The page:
Thanks for the reflection. I'll create a link from my blog to here.

Kar Yong said...

Thanks, Perng Shyang. Looks like we have lots of work to do in educating the people in the church.

Paul said...

Please post Kim Kong's response (when you get it) to your query.

Personally I think NECF stance leans heavily towards pro-government rather than a-political.

Kar Yong said...

Hi paul,

If what you say if true, that NECF seems to be pro-government, does this mean that NECF is therefore partisan?

I wonder if DAP or PAS or PKR approaches NECF for a dialogue, would it be welcome, like the welcome given to MCA?

keropok lekor said...

Rakan-rakan,

Undilah Yesus Kristus.

http://extremeweight.blogspot.com/2008/01/jesus-for-president.html

At a nationally televised press conference, He explains His position. Political analysts puzzle over his statement, "My campaign for change transcends the realm of human politics" (John 18:36). In His typically enigmatic style (Matthew 13:34-35), He implies that His present whirlwind of public appearances will soon be over but that, at a future time, He will again rise to political prominence. He then associates His destiny with a gripping story about a world leader's extended trip to a distant destination to prepare for the future office He will accept (Luke 19:11-27).

Raffi Shahinian said...

KY:

Outstanding post. There is so much more to say about it, I don't know where to start. How about the entirety of Romans 1. How about Paul getting into so much trouble for declaring that there is another king, namely Jesus. Like I said, I'm not sure how anyone can read the NT and conclude that the followers of Jesus must stay apolitical.

I've also tackled the issue of how/whether the Gospel of Jesus Christ speaks to the issue of politics, but from a slightly different angle. I'd love to hear your thoughts.

Grace and Peace,
Raffi Shahinian

sp lim said...

I'm a bit late here. Not sure whether to leave a comment since I've left one in Jack's blog. Anyway, this is my observation. There are 3 possibilities not unlike like C.S. Lewis' trilemma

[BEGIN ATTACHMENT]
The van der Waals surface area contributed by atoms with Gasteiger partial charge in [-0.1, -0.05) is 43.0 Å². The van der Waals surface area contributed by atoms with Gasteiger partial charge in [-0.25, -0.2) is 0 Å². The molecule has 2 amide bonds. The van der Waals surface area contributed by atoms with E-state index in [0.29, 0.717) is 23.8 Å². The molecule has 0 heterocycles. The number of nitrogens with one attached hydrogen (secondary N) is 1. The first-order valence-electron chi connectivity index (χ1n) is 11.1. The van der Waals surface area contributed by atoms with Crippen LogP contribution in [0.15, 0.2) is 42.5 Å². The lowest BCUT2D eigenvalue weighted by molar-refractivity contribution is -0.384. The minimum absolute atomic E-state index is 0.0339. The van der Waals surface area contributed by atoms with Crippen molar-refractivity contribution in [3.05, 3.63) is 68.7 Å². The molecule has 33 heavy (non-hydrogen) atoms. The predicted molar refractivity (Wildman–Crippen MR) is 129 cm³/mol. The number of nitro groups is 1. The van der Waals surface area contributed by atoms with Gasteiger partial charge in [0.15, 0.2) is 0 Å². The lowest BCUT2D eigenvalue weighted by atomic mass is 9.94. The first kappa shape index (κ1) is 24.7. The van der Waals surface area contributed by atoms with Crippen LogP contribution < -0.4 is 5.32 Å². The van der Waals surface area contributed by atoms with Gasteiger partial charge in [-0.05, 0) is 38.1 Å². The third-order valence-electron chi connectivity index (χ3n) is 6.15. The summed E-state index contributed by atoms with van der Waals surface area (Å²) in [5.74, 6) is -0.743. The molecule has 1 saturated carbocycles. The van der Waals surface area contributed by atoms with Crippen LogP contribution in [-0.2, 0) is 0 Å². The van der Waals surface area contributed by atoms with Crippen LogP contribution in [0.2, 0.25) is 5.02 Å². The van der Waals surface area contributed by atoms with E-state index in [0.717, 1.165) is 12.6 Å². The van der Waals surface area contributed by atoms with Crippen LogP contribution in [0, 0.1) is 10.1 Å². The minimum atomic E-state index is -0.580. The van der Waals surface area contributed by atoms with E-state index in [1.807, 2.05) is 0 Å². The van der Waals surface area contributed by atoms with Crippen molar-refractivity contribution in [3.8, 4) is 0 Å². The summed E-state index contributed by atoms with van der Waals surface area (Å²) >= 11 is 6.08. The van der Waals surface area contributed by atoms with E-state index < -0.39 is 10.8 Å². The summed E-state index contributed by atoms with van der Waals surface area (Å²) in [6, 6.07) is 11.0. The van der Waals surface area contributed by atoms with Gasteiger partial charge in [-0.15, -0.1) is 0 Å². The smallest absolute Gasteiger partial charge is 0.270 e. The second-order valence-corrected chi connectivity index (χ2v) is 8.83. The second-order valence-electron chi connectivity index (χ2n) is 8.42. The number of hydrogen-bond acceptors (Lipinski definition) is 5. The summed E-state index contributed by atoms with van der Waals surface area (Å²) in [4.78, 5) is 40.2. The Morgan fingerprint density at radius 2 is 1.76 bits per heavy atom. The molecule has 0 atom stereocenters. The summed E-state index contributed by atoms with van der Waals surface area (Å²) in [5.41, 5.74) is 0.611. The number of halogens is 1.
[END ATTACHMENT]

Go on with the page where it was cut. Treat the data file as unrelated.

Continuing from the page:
i) He (Rev. Wong) didn't know the difference between apolitical and non partisan. If this is true, it's rather alarming for a Christian leader of his stature.

ii) He was misquoted. This is not the first time (re: Donation to RELA). Misquoted so many times by the press. Hmm, not unlike most politicians

iii) He really meant what he said and he was aware of the meaning of 'apolitical'. If this is true, then I'll be surrendering my Associate membership of NECF after more than 15 years.

I know you have emailed him to seek clarification. Let's await his response.

Whatever his response, I wonder which version of the Bible he is using since he said the Bible is very clear on these issues, I suspect the NIV (Non Inspired Version). No offence to those using the NIV ha ha ha. But I would recommend the ESV (Extremely Solid Version)which is an improvement over the RSV (Really Solid Version)

Kar Yong said...

Thanks Keropok lekor, for the link.

Kar Yong said...

Hi Raffi,
Thanks for dropping by. Will take a look at your thoughts.

Kar Yong said...

Hi SP,
Thanks for your comments. I have received a response from Rev Wong, and will seek his permission before I post his reply to the blog - he may or may not be aware of our conversations in the blog.

What I can say at the moment is that if the trend of some within the evangelical circles in holding on to anti-intellectual and anti-theological education and discourse continues to be prevalent, then I would say that the future of the evangelical church in Malaysia is rather bleak indeed. Perhaps this explains why I am still unrepentant of not wanting to join NECF as an associate member.

Rev. Sivin said...

the creative non-fiction is on .. part one. Nothing fancy or scholarly ...